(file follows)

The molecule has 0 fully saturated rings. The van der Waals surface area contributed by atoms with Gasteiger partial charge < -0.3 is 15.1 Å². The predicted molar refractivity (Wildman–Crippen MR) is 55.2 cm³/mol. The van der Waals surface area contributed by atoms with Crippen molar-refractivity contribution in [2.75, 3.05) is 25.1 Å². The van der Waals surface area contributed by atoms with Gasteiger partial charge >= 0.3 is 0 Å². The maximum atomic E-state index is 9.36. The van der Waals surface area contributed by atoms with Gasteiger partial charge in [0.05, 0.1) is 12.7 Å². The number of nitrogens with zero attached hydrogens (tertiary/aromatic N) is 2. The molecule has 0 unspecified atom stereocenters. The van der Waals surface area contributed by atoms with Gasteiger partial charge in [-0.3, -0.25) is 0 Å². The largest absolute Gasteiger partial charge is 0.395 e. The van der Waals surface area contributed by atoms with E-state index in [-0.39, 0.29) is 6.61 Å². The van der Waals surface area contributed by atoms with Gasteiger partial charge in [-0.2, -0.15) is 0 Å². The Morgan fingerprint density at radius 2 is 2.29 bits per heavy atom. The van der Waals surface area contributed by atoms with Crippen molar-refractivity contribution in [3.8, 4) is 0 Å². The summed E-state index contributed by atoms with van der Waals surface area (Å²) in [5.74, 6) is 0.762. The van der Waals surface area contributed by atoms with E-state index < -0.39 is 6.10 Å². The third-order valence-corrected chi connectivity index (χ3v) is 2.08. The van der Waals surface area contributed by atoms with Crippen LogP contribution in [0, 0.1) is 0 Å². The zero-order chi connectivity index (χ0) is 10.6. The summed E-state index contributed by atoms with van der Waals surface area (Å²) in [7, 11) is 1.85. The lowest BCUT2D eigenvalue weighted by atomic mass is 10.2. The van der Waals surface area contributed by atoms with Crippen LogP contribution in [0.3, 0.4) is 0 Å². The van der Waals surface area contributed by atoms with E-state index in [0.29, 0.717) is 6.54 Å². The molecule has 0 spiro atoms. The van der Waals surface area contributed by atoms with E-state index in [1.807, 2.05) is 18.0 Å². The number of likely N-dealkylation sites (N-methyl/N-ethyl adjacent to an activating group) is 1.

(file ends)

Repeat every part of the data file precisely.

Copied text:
The molecule has 0 fully saturated rings. The van der Waals surface area contributed by atoms with Gasteiger partial charge < -0.3 is 15.1 Å². The predicted molar refractivity (Wildman–Crippen MR) is 55.2 cm³/mol. The van der Waals surface area contributed by atoms with Crippen molar-refractivity contribution in [2.75, 3.05) is 25.1 Å². The van der Waals surface area contributed by atoms with Gasteiger partial charge >= 0.3 is 0 Å². The maximum atomic E-state index is 9.36. The van der Waals surface area contributed by atoms with Gasteiger partial charge in [0.05, 0.1) is 12.7 Å². The number of nitrogens with zero attached hydrogens (tertiary/aromatic N) is 2. The molecule has 0 unspecified atom stereocenters. The van der Waals surface area contributed by atoms with Gasteiger partial charge in [-0.3, -0.25) is 0 Å². The largest absolute Gasteiger partial charge is 0.395 e. The van der Waals surface area contributed by atoms with E-state index in [-0.39, 0.29) is 6.61 Å². The van der Waals surface area contributed by atoms with Gasteiger partial charge in [-0.2, -0.15) is 0 Å². The Morgan fingerprint density at radius 2 is 2.29 bits per heavy atom. The van der Waals surface area contributed by atoms with Crippen molar-refractivity contribution in [3.8, 4) is 0 Å². The summed E-state index contributed by atoms with van der Waals surface area (Å²) in [5.74, 6) is 0.762. The van der Waals surface area contributed by atoms with E-state index < -0.39 is 6.10 Å². The third-order valence-corrected chi connectivity index (χ3v) is 2.08. The van der Waals surface area contributed by atoms with Crippen LogP contribution in [0, 0.1) is 0 Å². The zero-order chi connectivity index (χ0) is 10.6. The summed E-state index contributed by atoms with van der Waals surface area (Å²) in [7, 11) is 1.85. The lowest BCUT2D eigenvalue weighted by atomic mass is 10.2. The van der Waals surface area contributed by atoms with Crippen LogP contribution in [0.3, 0.4) is 0 Å². The van der Waals surface area contributed by atoms with E-state index in [0.29, 0.717) is 6.54 Å². The molecule has 0 spiro atoms. The van der Waals surface area contributed by atoms with E-state index in [1.807, 2.05) is 18.0 Å². The number of likely N-dealkylation sites (N-methyl/N-ethyl adjacent to an activating group) is 1.